9. fotch

    fotch Member

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    You might find the 90mm wide angle perfect for your needs.
     
  10. ic-racer

    ic-racer Member

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    So it is a wide angle, that is what I thought.
     
  11. darinwc

    darinwc Subscriber

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    If you want something on the wide side, get a 90mm Agulon. (not super). They are plentiful. The dagors and WF ektars are good, but not especially better. There is also a 120mm angulon, but its hard to find.
     
  12. Two23

    Two23 Member

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    I did some more research, and it was the Dagor 100mm that Link used. It's something like f6.8 though. Hmmm. It takes a lot of flash power to light up a train using ISO 400 and f8. I only have about 10,000ws to play with. Link's flash power was virtually unlimited shooting those big flashbulbs! There's also a Dagor 120mm. I'll keep an eye out for one of those two. Another possibility is the Super Angulon 90mm f5.6. I think it's a newer lens, but it would give me a faster f5.6. That would be helpful. You guys know your stuff! I was aware that fast wide angles were pretty scarce in this time period.


    Kent in SD
     
  13. Dan Fromm

    Dan Fromm Member

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    Y'know, if you have the budget and are willing to give up your fixation on older gear, you might consider getting a 90/5.6 Nikkor-SW, which covers 4x5 wide open, or a 95/4.5 Grandagon-N. These lenses weren't around when Mr. Link was active, but that's no reason to handicap yourself by using what he did.
     
  14. 250swb

    250swb Member

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    The 90mm Angulon (not 'Super') is a very nice lens indeed, but with the bonus that it is older, so less coveted compared to modern Schneider's, meaning cheaper and you get a big bang-for-buck!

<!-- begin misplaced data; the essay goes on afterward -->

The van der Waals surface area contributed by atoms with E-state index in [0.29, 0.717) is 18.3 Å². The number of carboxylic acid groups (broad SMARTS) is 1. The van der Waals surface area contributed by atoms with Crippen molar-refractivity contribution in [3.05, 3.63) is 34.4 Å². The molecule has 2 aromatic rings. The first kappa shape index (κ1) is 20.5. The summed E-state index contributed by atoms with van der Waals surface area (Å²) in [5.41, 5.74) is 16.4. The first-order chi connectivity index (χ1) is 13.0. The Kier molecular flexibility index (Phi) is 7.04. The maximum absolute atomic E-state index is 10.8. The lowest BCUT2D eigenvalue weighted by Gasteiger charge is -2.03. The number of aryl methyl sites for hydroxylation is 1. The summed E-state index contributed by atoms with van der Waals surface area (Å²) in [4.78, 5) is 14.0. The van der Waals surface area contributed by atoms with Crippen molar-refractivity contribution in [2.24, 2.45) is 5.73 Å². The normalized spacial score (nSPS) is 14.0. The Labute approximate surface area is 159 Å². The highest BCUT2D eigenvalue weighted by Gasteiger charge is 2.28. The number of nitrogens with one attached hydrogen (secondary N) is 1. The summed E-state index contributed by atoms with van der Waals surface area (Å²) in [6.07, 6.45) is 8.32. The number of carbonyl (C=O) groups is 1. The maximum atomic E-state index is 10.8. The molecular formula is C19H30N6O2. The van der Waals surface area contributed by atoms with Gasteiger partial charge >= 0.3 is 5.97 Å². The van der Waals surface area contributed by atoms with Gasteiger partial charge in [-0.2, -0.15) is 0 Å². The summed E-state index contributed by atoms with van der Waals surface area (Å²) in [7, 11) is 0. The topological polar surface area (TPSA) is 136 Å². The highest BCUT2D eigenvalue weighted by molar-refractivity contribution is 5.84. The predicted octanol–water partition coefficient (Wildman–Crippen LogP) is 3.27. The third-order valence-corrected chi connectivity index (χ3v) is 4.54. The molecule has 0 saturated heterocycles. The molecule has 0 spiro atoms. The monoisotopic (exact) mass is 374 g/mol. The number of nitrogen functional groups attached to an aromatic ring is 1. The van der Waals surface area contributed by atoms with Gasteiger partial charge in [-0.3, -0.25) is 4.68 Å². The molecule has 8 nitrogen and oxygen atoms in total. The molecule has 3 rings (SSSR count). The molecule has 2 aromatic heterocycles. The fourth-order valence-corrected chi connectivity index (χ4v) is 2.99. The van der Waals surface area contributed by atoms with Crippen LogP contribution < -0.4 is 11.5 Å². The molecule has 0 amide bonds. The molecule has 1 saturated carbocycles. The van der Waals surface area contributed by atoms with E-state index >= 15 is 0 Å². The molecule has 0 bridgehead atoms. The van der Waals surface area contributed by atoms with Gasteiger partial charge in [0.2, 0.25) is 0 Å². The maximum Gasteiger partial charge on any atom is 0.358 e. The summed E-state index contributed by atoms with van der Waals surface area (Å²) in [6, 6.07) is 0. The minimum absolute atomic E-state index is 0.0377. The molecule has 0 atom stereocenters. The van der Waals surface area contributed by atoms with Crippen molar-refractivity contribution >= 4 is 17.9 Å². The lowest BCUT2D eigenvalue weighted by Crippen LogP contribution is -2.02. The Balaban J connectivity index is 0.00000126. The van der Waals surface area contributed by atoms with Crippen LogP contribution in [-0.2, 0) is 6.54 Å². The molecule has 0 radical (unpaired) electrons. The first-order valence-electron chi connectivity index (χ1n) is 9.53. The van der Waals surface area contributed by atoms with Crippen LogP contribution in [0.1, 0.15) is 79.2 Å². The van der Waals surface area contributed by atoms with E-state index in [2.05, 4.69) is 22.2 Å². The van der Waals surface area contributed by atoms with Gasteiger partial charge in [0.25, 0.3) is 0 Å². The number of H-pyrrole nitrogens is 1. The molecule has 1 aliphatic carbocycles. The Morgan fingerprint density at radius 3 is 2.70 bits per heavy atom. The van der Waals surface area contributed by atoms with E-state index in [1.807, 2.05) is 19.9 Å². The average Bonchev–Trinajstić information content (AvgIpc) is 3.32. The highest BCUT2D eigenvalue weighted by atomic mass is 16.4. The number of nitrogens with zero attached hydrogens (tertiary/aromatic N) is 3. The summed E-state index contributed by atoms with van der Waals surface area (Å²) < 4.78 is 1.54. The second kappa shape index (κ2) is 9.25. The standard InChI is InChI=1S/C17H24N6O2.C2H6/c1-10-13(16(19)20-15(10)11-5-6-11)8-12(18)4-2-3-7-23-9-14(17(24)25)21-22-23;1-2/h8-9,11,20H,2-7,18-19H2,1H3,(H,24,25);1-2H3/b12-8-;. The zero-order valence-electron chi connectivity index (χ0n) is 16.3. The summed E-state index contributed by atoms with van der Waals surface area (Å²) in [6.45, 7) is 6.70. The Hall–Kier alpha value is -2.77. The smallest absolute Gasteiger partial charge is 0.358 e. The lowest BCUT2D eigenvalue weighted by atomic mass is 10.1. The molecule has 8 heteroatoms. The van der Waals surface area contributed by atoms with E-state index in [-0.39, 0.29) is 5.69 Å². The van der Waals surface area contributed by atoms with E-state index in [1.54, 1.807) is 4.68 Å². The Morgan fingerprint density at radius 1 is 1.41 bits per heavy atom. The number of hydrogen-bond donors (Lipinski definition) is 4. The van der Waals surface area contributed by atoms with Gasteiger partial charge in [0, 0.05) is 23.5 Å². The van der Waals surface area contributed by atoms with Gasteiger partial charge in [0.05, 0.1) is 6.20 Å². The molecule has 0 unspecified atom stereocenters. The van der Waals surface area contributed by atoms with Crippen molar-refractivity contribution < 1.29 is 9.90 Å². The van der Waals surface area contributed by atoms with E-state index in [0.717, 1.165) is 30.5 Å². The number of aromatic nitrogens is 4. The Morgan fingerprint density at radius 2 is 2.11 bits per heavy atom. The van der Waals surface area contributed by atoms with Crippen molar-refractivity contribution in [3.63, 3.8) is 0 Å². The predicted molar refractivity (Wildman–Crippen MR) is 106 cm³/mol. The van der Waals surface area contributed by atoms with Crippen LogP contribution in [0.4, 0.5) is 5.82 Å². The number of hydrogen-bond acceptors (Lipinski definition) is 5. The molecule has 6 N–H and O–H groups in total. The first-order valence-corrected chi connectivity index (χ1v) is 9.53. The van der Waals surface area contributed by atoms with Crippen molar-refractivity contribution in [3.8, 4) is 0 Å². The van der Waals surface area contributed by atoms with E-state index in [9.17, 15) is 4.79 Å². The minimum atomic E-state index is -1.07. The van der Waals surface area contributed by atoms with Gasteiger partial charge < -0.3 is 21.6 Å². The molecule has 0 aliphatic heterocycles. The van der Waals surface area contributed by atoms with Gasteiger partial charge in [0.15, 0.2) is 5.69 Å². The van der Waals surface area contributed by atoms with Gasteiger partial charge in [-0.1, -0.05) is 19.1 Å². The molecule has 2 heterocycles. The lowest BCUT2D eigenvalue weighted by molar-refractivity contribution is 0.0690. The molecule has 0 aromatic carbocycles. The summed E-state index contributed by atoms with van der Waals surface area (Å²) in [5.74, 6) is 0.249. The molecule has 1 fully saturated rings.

Steve
     
  15. Ian Grant

    Ian Grant Subscriber

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    A good one is quite capapble of high quality results with minimal movements but there were quality issues with many earlier ones and some are awful, extremely poor.

    Ian
     
  16. E. von Hoegh

    E. von Hoegh Member

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    It (the Angulon) is also a reverse Dagor design and was patented in the U.S. in 1893, so it certainly fills the "vintage" requirement.
     
  17. Dan Fromm

    Dan Fromm Member

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    E., are you sure of that date? I ask because I thought (a) that Schneider was founded after 1910 and (b) the Angulon was brought to market around 1930. Surely such a wonderful design would have seen the light of day in the 1890s if had been patented then.
     
  18. E. von Hoegh

    E. von Hoegh Member

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    I'm positive, although I was a year off. The reverse construction was covered in the original U.S. Goerz 1894 patent albeit not in the wide-angle incarnation. http://ip.com/pat/US528155
     
  19. Old-N-Feeble

    Old-N-Feeble Member

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    There's also the B&L 88mm Wide-Angle f/6.8... a double gauss design.
     
  20. jnanian

    jnanian Advertiser Advertiser

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    how about an old wollensak ?
    they made many good wide angle lenses that don't harvest that much $$ these days ..
    everything from a series 111a exwa to a raptar ...
     
  21. ThePetor

    ThePetor Member

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    Kodak's Wide Field Ektars are pretty nice..I've got the 80mm and 100mm both f6.3 and they cover 4x5 no problem. They're from the early fifties, but both of mine are in very modern Copal shutters with a x sync pc port.